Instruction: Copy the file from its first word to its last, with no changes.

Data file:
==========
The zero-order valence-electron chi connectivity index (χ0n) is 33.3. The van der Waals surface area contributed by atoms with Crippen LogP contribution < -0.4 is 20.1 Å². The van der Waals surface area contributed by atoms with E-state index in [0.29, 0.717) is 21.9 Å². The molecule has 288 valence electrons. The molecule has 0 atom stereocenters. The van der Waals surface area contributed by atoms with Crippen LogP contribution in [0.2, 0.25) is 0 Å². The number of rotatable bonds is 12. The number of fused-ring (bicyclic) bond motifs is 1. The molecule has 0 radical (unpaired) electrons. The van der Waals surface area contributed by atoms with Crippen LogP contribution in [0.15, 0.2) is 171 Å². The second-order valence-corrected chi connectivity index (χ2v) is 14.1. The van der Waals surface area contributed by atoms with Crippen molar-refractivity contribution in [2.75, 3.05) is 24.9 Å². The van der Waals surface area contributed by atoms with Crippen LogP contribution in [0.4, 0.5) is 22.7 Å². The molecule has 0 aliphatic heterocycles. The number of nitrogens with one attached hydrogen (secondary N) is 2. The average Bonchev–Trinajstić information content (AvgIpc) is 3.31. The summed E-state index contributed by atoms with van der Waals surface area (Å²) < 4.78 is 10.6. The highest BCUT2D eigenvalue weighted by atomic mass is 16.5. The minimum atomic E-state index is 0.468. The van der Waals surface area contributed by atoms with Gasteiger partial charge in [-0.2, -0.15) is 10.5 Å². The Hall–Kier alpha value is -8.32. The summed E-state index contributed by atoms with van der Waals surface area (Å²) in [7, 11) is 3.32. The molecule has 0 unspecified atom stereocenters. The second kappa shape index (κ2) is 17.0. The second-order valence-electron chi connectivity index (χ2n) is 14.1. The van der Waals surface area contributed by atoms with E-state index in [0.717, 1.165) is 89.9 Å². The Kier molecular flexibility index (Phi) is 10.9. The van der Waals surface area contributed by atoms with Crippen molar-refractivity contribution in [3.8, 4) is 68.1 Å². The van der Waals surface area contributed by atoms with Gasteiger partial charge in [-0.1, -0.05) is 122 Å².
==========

The zero-order valence-electron chi connectivity index (χ0n) is 33.3. The van der Waals surface area contributed by atoms with Crippen LogP contribution < -0.4 is 20.1 Å². The van der Waals surface area contributed by atoms with E-state index in [0.29, 0.717) is 21.9 Å². The molecule has 288 valence electrons. The molecule has 0 atom stereocenters. The van der Waals surface area contributed by atoms with Crippen LogP contribution in [0.2, 0.25) is 0 Å². The number of rotatable bonds is 12. The number of fused-ring (bicyclic) bond motifs is 1. The molecule has 0 radical (unpaired) electrons. The van der Waals surface area contributed by atoms with Crippen LogP contribution in [0.15, 0.2) is 171 Å². The second-order valence-corrected chi connectivity index (χ2v) is 14.1. The van der Waals surface area contributed by atoms with Crippen molar-refractivity contribution in [2.75, 3.05) is 24.9 Å². The van der Waals surface area contributed by atoms with Crippen LogP contribution in [0.4, 0.5) is 22.7 Å². The molecule has 0 aliphatic heterocycles. The number of nitrogens with one attached hydrogen (secondary N) is 2. The average Bonchev–Trinajstić information content (AvgIpc) is 3.31. The summed E-state index contributed by atoms with van der Waals surface area (Å²) < 4.78 is 10.6. The highest BCUT2D eigenvalue weighted by atomic mass is 16.5. The minimum atomic E-state index is 0.468. The van der Waals surface area contributed by atoms with Gasteiger partial charge in [-0.2, -0.15) is 10.5 Å². The Hall–Kier alpha value is -8.32. The summed E-state index contributed by atoms with van der Waals surface area (Å²) in [7, 11) is 3.32. The molecule has 0 unspecified atom stereocenters. The second kappa shape index (κ2) is 17.0. The second-order valence-electron chi connectivity index (χ2n) is 14.1. The van der Waals surface area contributed by atoms with E-state index in [0.717, 1.165) is 89.9 Å². The Kier molecular flexibility index (Phi) is 10.9. The van der Waals surface area contributed by atoms with Crippen molar-refractivity contribution in [3.8, 4) is 68.1 Å². The van der Waals surface area contributed by atoms with Gasteiger partial charge in [-0.1, -0.05) is 122 Å².